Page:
Depot, DLA target excess, dormant material for disposal
For years, military assets have moved in and out of Tobyhanna Army Depot at the direction of customers from every branch of the service.
Tobyhanna has partnered with DLA Distribution Tobyhanna, Pennsylvania, a tenant organization here, since the early 1990s to receive, store and issue a wide range of military systems. Over time, materiel has accumulated in outside storage areas, resulting in rows of excess equipment and dormant stock taking up space that could be used to store new revenue-generating workload.
Members of a Lean team, representing the depot and DLA, conducted a rapid improvement event (RIE) and earmarked over 100 items for disposal — an effort that will clear more than 48,000 square feet of space [about the size of a football field].
Military systems are normally repaired and returned to the customer or placed in storage until needed to meet mission requirements.
“We’re pleased with the outcome of the event,” said Kimberly Appel, process improvement specialist, Productivity, Improvement, and Innovation Directorate. “We’ve got the support of the services buying in and getting rid of dormant stock.”
Within three years, the Communications-Electronics Command (CECOM) has reduced stock stored here by nearly 40 percent, according to Bryant Anderson, CECOM Field Office chief.
“This was a long overdue event,” Anderson said. “Accurate property accountability records are vitally important in order to make appropriate disposition decisions.”
He explained that some of the assets targeted by the team were not on record, which made it more difficult to determine disposition.
Item managers direct the disposition of materiel by submitting a disposal requisition, which DLA Distribution Tobyhanna and DLA Disposition will execute upon receipt. Tobyhanna manages special handling requirements, i.e. hazardous materiel and demilitarization (DEMIL) efforts. All funding is provided by the customer, according to Appel.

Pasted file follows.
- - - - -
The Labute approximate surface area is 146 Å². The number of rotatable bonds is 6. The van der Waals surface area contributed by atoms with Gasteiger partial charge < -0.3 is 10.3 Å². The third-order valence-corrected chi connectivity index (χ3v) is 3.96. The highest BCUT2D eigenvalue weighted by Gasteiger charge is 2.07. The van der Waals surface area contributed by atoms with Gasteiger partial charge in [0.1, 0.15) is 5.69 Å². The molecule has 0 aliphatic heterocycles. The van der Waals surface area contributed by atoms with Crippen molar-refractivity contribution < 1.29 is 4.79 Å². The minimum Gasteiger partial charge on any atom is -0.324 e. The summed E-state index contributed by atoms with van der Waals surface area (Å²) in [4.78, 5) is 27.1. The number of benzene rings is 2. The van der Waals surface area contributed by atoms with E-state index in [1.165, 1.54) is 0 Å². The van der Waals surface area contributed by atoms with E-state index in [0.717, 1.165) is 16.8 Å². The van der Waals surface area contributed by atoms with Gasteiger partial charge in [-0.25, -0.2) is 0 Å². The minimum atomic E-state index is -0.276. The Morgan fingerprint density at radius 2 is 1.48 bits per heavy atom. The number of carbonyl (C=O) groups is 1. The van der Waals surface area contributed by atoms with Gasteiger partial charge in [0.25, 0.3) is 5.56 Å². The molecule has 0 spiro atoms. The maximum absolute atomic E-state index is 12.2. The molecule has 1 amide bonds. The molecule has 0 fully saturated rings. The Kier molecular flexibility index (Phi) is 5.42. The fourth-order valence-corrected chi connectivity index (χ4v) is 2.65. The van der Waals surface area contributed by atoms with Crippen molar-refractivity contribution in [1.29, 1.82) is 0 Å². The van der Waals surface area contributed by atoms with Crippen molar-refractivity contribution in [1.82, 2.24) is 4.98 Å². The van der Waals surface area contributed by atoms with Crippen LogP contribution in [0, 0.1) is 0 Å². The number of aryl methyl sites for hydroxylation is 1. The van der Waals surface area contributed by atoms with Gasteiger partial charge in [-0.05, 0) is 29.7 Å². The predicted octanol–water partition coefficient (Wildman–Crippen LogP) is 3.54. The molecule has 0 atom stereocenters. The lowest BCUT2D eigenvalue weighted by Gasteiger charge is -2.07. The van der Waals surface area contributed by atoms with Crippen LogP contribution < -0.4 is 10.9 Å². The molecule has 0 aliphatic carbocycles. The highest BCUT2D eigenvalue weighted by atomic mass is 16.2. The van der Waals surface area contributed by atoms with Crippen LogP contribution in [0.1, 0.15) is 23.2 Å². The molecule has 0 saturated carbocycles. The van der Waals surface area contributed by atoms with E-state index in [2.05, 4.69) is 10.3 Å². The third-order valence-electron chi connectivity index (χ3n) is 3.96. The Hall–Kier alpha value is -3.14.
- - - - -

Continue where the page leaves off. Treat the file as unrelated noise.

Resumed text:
Officials here have provided written requests for disposition instructions, along with photographs showing the condition of the assets, to individual item managers. Included in the correspondence is a report listing projected storage costs for the next 10 years, estimated costs of disposal, plus the amount of money already spent on storage fees.
“We’re hoping the customers will agree with what we’re trying to accomplish,” said Arlene Scutt, distribution facility specialist for warehousing for DLA. She noted that the assets identified for disposal are considered major end items — shelters, humvees, vans and cargo trailers.
The goal of the RIE was to reduce dormant stock and assets found on the installation by 25 percent. The team identified assets for disposal, resulting in a cost avoidance of $255,509.
“CECOM and DLA Disposition were immediately able to dispose of 7,699 square feet during the Lean event,” Appel said.
Supply condition codes are used to classify materiel in terms of readiness for issue and use, or to identify actions underway to change the status of materiel. When materiel is determined to be in excess of approved stock levels or no longer serviceable, supply condition codes A through H and S are used to reflect materiel condition prior to turn-in to DLA Disposition.
In addition, DEMIL codes are assigned to an item by the item manager when all military presence or function needs be removed from a system.
“It was great to see the partnership of the two agencies working hard to provide better support to the warfighter,” said Keith Weinschenk, lead process improvement specialist. “Problems were identified as a team and solved as a team.”
Page Last Updated 01-Jul-2013